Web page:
Australia and India are going through a rebuild. It will take sometime for a settled team to appear.

Australia won't have the clear edge that strike bowlers Mcgrath and warne gave to them all these years and also the loss of freakish wicket keeper batsman Gilchrist will remain irreplaceable. This will mean that australia remains strong but far from invincible.

India didn't lose as many players in this short period as australia but we still lost our prime wicket taker for 20 years and will have to phase out our experienced middle order.

The third seamer is still not settled. Pathan and munaf have blown hot and cold. A buzz has started around atul sharma,possibly india's first genuine pace prospect. but we have not seen him and will not see him till IPL 2 starts.

SA will be happy with finding duminy and morni morkel remains a great prospect that may change SA's strategic level.

gunnut
25 Mar 09,, 19:58
Someone will need to explain cricket to me one of these days. I know it's like baseball, but completely different. :tongue:

Knaur Amarsh
25 Mar 09,, 20:12
Someone will need to explain cricket to me one of these days. I know it's like baseball, but completely different. :tongue:

Well for starters, the Canadian cricket team is way better than the American one :))

kuku
25 Mar 09,, 20:33
Australia will have a tough time staying number one now.

Lucky to have seen their team under Steve Waugh and Ponting, Warne getting one to take top of off from outside leg stump and McGrath bowling that line, really lucky to have seen them play the way they did.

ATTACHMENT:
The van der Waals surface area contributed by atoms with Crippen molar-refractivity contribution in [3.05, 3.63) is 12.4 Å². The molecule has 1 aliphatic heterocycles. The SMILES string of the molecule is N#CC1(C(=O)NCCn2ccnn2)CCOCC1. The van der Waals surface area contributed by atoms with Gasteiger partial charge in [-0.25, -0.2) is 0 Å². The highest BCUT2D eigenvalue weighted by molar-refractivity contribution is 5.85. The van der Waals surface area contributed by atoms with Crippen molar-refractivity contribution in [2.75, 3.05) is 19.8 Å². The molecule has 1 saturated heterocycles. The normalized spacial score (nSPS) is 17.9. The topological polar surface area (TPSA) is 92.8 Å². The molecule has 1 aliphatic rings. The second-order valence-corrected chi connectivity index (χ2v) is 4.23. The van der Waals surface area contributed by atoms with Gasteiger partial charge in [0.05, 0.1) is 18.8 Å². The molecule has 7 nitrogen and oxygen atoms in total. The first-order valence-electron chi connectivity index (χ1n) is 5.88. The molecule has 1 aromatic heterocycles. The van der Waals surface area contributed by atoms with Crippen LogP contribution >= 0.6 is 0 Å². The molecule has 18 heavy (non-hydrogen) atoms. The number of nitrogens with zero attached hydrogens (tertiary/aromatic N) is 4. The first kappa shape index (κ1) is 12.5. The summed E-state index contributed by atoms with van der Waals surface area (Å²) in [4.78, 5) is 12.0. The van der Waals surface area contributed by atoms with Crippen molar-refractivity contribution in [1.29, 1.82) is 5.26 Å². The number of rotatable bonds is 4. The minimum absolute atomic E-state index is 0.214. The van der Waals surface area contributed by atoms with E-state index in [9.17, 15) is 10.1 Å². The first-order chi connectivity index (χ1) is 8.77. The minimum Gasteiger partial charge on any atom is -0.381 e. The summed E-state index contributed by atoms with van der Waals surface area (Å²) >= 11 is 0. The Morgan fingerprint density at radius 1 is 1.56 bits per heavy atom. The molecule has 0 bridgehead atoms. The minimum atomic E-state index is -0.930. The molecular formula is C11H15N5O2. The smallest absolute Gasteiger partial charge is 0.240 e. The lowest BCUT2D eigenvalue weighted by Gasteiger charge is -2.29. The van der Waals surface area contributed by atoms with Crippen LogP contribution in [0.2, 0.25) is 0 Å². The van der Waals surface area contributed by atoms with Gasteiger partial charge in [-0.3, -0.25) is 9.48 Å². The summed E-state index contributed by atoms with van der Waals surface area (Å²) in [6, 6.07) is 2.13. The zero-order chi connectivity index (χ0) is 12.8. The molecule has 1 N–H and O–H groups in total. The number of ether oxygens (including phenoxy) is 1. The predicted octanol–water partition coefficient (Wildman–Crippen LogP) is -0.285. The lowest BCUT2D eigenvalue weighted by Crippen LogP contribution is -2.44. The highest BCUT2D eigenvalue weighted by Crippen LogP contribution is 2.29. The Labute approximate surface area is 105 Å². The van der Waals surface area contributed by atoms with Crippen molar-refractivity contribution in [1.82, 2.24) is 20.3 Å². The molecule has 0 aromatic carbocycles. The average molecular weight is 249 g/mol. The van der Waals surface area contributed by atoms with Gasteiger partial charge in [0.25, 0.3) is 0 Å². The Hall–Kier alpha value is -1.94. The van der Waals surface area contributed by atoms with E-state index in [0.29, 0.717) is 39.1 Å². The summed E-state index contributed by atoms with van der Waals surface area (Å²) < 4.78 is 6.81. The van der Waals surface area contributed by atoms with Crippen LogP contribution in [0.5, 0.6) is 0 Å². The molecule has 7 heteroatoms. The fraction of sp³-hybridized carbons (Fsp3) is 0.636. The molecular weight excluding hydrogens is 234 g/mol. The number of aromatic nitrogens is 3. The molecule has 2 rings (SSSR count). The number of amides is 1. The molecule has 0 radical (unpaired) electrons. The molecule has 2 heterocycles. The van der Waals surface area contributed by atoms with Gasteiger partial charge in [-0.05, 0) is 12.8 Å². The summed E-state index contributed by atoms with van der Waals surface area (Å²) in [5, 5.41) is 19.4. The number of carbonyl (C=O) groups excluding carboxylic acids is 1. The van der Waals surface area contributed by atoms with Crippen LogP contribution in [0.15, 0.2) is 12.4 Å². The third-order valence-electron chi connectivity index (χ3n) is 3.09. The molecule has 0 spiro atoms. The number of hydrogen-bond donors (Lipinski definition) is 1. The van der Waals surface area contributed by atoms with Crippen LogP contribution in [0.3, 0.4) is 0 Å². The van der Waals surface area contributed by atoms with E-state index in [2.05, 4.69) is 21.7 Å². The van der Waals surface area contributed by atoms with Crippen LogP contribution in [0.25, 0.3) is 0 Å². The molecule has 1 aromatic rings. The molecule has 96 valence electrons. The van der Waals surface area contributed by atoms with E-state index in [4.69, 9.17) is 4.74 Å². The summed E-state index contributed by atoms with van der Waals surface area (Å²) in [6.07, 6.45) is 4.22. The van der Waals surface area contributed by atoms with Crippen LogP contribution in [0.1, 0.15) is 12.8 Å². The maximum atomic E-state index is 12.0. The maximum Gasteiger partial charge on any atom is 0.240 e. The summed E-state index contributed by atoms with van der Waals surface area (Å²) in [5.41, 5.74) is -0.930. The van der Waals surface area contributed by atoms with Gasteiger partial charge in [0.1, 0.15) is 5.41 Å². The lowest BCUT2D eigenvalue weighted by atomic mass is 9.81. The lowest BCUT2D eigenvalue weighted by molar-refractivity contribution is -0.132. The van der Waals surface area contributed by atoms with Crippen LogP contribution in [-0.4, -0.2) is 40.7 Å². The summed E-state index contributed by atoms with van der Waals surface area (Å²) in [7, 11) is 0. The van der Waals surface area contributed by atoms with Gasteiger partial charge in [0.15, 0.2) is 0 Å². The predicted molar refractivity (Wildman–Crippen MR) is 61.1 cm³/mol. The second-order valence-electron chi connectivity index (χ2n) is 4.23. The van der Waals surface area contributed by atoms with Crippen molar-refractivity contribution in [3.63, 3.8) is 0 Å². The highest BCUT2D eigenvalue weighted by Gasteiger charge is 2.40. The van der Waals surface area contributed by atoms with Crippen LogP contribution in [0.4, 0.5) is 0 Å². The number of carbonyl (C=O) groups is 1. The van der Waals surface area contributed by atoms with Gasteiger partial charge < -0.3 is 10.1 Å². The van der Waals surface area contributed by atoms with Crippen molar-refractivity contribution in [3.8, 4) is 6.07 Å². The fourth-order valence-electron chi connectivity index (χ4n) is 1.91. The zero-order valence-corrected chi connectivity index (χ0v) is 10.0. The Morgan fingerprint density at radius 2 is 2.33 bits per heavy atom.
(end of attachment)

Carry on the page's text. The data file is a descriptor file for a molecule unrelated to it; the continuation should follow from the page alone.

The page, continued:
ANZAC
27 Mar 09,, 07:31
Someone will need to explain cricket to me one of these days. I know it's like baseball, but completely different. :tongue:

This gives a pretty good overview of the great game.......
http://en.wikipedia.org/wiki/Cricket

ANZAC
27 Mar 09,, 07:36
Australia will have a tough time staying number one now.

Lucky to have seen their team under Steve Waugh and Ponting, Warne getting one to take top of off from outside leg stump and McGrath bowling that line, really lucky to have seen them play the way they did.

Yeah, when you lose once in a generation blokes like Warne, McGrath & Gilchrist as well as all the others, your not going to dominate like you once did any more.

BUT as they showed in South Africa even with the likes off Lee, Clarke, [last tour of SA, was Clarke's debut & he skittled the Saffies, 19 wickets at 15 & got Kallis FOUR times] Symonds, Watson & Jaques missing, to win the series & hold on to the World championship was a great effort.

With a full strength side they could still make it fairly tough for any one to take over the number one spot.